We are interested in how children and adolescents think about group loyalty and make decisions based on loyalty or disloyalty. Is loyalty to your group an obligation? Are there ever times when it is okay to be disloyal to your group? These are just a few of the questions we are asking. We work with children from elementary school through high school to investigate the reasoning involved in decisions about loyalty.
Social Status Differences
Do children perceive social status differences among their peers? We are interested in children’s perceptions of status differences in their own peer groups. Specifically, we are looking at how perceptions of social status affect psychological wellbeing.
Media Literacy and Attitudes about Others
Media literacy is the ability to analyze and evaluate information from various media sources such as TV, radio, or the internet. We are interested in how children and adolescents evaluate the trustworthiness of media sources and whether their media literacy influences their attitudes about others. Do children with higher levels of media literacy have more positive attitudes about others?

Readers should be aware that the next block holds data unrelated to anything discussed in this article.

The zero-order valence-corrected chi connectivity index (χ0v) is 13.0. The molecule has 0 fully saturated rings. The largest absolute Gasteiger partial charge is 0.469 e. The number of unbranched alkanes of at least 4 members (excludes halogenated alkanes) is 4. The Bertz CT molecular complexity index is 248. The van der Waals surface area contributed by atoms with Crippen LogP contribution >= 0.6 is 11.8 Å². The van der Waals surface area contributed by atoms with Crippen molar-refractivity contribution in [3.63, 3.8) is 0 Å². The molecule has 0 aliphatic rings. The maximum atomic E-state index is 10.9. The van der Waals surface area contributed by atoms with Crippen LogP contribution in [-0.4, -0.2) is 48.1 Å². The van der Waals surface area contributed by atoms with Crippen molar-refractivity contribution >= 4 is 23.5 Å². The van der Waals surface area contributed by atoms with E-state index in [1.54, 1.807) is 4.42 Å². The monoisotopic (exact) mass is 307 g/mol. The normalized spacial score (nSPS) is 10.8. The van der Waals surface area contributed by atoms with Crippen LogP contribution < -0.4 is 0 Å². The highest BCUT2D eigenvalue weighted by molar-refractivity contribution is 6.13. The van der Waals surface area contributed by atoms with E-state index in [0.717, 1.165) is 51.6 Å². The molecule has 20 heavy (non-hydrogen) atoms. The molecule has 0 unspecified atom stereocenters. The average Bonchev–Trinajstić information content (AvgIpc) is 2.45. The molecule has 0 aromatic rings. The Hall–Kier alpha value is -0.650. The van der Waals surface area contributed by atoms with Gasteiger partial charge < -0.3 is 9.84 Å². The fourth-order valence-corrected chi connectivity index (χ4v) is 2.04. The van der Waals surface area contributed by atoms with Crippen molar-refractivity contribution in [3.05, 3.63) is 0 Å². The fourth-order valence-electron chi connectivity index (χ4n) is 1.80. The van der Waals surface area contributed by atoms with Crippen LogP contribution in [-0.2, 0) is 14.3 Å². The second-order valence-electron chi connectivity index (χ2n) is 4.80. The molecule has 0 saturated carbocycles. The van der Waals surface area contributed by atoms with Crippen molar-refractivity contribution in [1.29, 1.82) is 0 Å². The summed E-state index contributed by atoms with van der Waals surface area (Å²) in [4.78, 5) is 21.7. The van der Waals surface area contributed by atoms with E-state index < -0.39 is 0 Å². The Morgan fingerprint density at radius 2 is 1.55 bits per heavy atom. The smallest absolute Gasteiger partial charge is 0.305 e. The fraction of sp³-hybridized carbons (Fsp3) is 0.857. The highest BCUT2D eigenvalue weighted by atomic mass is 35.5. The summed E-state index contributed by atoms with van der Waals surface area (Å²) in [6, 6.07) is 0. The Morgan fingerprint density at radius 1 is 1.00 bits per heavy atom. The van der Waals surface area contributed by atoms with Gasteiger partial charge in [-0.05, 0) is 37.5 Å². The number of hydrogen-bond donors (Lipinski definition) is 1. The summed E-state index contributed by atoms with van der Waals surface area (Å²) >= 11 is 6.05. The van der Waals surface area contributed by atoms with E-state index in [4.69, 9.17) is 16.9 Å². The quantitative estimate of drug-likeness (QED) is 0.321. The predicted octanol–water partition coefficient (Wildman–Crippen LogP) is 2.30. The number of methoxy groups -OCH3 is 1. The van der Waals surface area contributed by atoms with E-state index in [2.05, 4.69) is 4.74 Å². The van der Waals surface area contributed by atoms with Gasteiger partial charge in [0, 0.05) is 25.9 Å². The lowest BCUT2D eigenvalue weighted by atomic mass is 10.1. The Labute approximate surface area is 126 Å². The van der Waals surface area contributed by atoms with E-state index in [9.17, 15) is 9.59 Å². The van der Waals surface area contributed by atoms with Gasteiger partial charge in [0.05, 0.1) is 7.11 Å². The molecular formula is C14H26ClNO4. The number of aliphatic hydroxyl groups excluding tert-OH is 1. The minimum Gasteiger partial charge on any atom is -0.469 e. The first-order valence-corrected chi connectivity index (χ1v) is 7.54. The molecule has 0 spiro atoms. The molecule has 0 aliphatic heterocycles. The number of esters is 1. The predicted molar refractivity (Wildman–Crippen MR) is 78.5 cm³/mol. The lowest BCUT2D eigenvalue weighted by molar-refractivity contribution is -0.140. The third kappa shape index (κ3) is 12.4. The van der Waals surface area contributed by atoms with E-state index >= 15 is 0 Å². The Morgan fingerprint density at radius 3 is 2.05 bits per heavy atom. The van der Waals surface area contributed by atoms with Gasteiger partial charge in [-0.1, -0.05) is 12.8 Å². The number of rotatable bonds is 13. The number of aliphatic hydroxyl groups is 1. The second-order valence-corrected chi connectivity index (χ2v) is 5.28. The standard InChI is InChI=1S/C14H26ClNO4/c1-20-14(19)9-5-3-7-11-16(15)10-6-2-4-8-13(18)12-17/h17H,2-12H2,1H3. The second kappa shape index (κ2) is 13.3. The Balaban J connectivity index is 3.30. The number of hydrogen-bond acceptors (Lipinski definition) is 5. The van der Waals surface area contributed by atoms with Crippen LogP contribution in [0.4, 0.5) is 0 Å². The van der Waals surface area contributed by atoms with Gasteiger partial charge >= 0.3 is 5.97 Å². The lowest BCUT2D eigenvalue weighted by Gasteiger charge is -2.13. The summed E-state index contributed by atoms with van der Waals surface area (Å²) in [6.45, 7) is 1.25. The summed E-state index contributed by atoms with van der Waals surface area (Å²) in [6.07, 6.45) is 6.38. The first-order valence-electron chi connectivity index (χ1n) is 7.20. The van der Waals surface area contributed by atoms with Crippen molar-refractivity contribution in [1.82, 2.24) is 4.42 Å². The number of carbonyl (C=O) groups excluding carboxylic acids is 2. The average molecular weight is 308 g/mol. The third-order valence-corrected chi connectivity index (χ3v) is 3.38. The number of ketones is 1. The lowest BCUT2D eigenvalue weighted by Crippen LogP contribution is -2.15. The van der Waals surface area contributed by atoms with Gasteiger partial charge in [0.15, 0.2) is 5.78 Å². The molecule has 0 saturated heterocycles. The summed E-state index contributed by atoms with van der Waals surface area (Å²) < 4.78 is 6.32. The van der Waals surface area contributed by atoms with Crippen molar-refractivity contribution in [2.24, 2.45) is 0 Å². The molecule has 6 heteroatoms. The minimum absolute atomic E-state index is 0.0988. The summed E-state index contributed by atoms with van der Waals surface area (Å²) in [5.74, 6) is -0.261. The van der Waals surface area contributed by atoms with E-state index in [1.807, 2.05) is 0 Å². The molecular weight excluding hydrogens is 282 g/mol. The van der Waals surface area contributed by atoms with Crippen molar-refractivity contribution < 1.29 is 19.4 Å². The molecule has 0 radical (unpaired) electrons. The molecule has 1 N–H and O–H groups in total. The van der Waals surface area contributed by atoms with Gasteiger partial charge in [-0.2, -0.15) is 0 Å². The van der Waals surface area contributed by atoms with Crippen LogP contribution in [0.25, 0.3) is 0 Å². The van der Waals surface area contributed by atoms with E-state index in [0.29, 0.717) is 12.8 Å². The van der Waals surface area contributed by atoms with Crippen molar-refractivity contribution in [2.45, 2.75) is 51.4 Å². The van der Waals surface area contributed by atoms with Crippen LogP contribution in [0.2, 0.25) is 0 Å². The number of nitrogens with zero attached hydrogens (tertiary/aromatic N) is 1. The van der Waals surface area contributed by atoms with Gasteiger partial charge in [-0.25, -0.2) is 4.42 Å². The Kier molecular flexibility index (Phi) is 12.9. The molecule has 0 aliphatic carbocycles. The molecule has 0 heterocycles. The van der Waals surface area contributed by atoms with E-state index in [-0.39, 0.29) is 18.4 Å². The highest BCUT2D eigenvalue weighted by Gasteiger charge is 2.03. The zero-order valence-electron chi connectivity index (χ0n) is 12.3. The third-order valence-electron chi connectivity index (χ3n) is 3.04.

Social Exclusion and Group Dynamics
How do children’s understandings about group dynamics impact their decisions to include or exclude peers? What criteria (personal interests, gender, race or ethnicity, group norms) do they use to make decisions about who they want to include or exclude from their peer groups? We are investigating children and adolescents’ understanding and evaluations of group dynamics, social group identity, and how these evaluations contribute to exclusion decisions.
Social Reasoning in Childhood Lab (SeaRCH)
Lab Phone Number: (415) 422-5947